Only 3 episodes of Hit Me With Your Best Shot left and here's one of the three! Please join us with your own "best shot" choices for Aliens (July 13th) and Rebel Without a Cause (July 20th) as we close out the second season in the next two weeks.
Those films will be easier tasks than Luchino Visconti's ROCCO AND HIS BROTHERS (1960), mostly because they're more familiar properties. Visconti offers up so much to ponder in his novelistic film that one viewing might not suffice.
Rocco and His Brothers, which charts the sad aspirational lives of the Pardoni family -- they're country boys who move to the big city (Milan) -- is structured loosely by chapters named after and focusing on each brother from eldest to youngest: Vincenzo (Spiros Focás), Simone (Renato Salvatori), Rocco (Alain Deloin), Ciro (Max Cartier) and Luca (Rocco Vidolazzi). But this family is so codependent that that shifting narrative focus wouldn't be all that obvious without the title cards.
In fact, the brothers are rarely separated physically. They sleep in the same rooms, chase the same dreams (boxing), train and shower together, and even share women (albeit tragically). Visconti often films them in clumps, particularly in the first chapter, as the entire Pardoni family moves to Milan on the night of the engagement party of the eldest son.
They're never separated emotionally, as in this late shot in the film, when Rocco struggles to make a toast and the weight of his entire family hangs over him -- quite literally given the set decoration!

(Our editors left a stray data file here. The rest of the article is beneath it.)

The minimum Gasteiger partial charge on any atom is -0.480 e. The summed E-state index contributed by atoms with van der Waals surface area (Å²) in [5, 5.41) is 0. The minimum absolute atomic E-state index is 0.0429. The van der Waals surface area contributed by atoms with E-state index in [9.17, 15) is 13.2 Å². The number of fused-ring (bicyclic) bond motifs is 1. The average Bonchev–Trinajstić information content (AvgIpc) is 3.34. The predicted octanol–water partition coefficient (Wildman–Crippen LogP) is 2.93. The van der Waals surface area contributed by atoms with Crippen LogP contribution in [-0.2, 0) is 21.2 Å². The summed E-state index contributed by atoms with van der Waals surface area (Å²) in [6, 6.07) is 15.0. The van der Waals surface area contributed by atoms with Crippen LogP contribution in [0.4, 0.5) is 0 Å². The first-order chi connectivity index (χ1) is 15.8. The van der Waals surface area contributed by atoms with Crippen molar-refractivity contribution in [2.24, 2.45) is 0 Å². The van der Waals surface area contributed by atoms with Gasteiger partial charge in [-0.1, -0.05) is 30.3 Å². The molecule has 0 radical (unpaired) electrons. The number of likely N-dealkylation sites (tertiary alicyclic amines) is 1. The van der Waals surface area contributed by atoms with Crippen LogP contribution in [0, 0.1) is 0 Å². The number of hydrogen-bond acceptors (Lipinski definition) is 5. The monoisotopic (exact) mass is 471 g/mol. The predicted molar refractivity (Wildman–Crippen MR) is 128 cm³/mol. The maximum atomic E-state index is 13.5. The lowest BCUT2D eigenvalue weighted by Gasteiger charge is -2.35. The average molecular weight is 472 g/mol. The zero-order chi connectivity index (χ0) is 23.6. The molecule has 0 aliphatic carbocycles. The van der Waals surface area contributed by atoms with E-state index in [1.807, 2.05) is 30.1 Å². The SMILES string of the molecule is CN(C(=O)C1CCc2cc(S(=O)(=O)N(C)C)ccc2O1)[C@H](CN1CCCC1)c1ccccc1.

Rocco is a fascinating lead character because he's held up as an ideal in some respects being loyal, hard-working, and unencumbered by greed... but his tragic flaw is his own saintly martyrdom. The patriarch of the Pardoni clan is dead before the film begins (the matriarch is still wearing black) but he left five sons behind. You'd never know it from Rocco's savior complex. Does he fancy himself "the only begotten" what with the way he continually lays down his own blood, body, spirit and dreams for his wayward brother?
But Rocco is no Christ. His love for his fellow man, or at least this one brother Simone, is so great that it's actually sinful. And it's not his own life he is willing to sacrifice but his woman's, Nadia's (a terrific Annie Girardot who you'll remember as Isabelle Huppert's crazy mother in The Piano Teacher).
Which is why the following two shots moved me the most.
Midway through the film Rocco dumps Nadia for love of his brother Simone (if Rocco and His Brothers weren't already considered a classic film, it'd have to be considered at least a classic soap opera) but his tears are impotent and this generosity of spirit hugely conditional since Nadia isn't exactly getting a good deal. In the end, it's Nadia who has to be crucified and she's not the one with the savior complex.
Nathaniel and His Blog Brothers...
Thanks to the following who also watched the movie for this Hit Me episode. Go read this great posts.
- My New Plaid Pants Hot Bros Before Hos
- Movies Kick Ass Iconic Roles
- Film Actually The Seductress
- Awww The Movies loved the movie, too